My lineup building strategy for daily fantasy at FanDuel used to heavily involve looking at data that tells us how batters perform versus certain types of pitchers, which can be found at Baseball-Reference. One day while doing research, however, I began to think that this sort of data is a bit imprecise for what I was attempting to achieve. It may be the case that Justin Upton does well against ground-ball pitchers, for example, but sinkers, splitters, and two-seam fastballs (to name a few) are all pitches that help keep balls on the ground, so what is it that Upton actually excels against?
Don't be scared by the odd looking categories on top. All this chart from Fangraphs is doing is using linear weights to tell us how hitters this season have fared against different pitch types. The "w" next to the type of pitch is the cumulative runs above average a player has produced on that particular pitch. This can get pretty messy when trying to compare players, which is where the "/C" in the right-hand columns is particularly useful. This measures performance on pitch type for every 100 such pitches seen. As the chart shows, Upton is leading the league in runs per 100 pitches against the changeup in 2014 with 11.87.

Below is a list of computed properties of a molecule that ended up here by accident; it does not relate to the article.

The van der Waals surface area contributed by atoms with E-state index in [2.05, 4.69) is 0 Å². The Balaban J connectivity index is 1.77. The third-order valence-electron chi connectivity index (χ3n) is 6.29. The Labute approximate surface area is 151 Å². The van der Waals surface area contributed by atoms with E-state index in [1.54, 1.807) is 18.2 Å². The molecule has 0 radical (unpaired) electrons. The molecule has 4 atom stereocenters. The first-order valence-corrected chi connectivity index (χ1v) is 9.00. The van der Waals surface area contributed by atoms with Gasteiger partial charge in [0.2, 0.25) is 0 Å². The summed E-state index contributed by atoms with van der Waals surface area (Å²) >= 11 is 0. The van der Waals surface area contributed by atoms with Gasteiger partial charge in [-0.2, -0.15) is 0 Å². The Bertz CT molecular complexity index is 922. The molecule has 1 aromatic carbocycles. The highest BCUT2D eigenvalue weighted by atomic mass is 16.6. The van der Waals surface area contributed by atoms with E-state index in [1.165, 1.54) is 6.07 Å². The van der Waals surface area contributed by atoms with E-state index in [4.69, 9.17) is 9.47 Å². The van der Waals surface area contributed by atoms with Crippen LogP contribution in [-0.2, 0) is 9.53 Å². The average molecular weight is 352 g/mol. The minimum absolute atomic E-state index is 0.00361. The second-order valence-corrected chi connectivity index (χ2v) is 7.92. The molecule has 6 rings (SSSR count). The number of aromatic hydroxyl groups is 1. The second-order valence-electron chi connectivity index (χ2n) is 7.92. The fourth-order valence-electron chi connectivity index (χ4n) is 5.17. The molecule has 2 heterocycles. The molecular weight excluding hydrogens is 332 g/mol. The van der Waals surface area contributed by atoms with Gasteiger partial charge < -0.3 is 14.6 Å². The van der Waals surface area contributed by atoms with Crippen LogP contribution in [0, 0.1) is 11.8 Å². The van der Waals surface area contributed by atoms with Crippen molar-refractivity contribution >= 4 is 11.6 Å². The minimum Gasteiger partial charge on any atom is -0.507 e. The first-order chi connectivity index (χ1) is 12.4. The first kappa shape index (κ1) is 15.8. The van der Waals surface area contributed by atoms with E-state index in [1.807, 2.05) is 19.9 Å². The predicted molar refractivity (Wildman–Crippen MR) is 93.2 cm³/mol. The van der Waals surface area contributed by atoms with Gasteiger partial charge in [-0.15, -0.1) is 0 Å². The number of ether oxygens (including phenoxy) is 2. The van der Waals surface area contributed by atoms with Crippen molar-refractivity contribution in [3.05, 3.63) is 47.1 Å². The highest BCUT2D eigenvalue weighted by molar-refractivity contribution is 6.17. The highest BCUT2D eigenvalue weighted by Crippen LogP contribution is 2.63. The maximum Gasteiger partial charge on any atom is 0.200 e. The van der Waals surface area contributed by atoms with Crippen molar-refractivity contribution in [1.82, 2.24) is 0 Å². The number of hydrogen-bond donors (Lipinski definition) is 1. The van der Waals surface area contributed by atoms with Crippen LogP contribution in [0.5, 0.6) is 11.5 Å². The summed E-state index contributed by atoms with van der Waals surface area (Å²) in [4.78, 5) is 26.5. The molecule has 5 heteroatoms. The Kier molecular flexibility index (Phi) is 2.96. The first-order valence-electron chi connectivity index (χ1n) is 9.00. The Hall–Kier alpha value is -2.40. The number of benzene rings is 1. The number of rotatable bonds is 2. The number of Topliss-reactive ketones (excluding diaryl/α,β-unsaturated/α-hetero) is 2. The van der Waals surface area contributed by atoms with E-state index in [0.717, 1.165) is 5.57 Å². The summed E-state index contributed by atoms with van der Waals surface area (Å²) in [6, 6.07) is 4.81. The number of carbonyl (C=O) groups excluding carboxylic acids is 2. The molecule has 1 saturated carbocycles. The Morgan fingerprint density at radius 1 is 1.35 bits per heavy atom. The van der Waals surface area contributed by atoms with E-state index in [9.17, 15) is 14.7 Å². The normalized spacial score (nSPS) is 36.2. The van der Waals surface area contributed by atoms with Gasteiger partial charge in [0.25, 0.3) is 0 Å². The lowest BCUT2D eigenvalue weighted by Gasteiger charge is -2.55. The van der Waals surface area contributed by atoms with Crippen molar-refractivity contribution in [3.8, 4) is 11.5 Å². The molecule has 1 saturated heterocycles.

Now that we've passed the introductory phase, it's time to talk about how we can start incorporating this data into our daily fantasy research. Using more helpful information from Fangraphs, we can see how often each pitcher is throwing a given pitch by percentage.
For example, here's a link to the usage profile of Ubaldo Jimenez, who will pitch Friday at Yankee Stadium.
As we can see, Jimenez throws his slider 23.6 percent of the time according to pitch type data, so our first instinct may be to see if there are any Yankees who have performed well against sliders this season. It's not quite that simple, however, as the slider is more effective when thrown against hitters of the same hand. Thus, our hurler may choose to use it less often against left-handed hitters.
In other words, if our goal is to take advantage of the short porch in the Bronx on Friday, we may want to see if we can find a left-handed Yankee who has performed well against the split-fingered fastball, a pitch Jimenez has thrown 15.2 percent of the time this season. When we sort our pitch values chart for batters who have handled splitters in 2014, we see Jacoby Ellsbury has tallied 6.21 runs above average per 100 pitches, making him a hitter that could be worth considering.
We may also want to try to use this data to pick pitchers. We would accomplish this by once again navigating to the chart, but sorting for "team" instead of "player" stats to see which clubs have struggled against which pitches, and then selecting a player who features those pitches at a decent rate.
As I have in the past, I would recommend you not lean on this data too heavily to the exclusion of other information. It seems to me, however, that learning which hitters excel against certain pitch types can garner us a significant edge when building our lineups.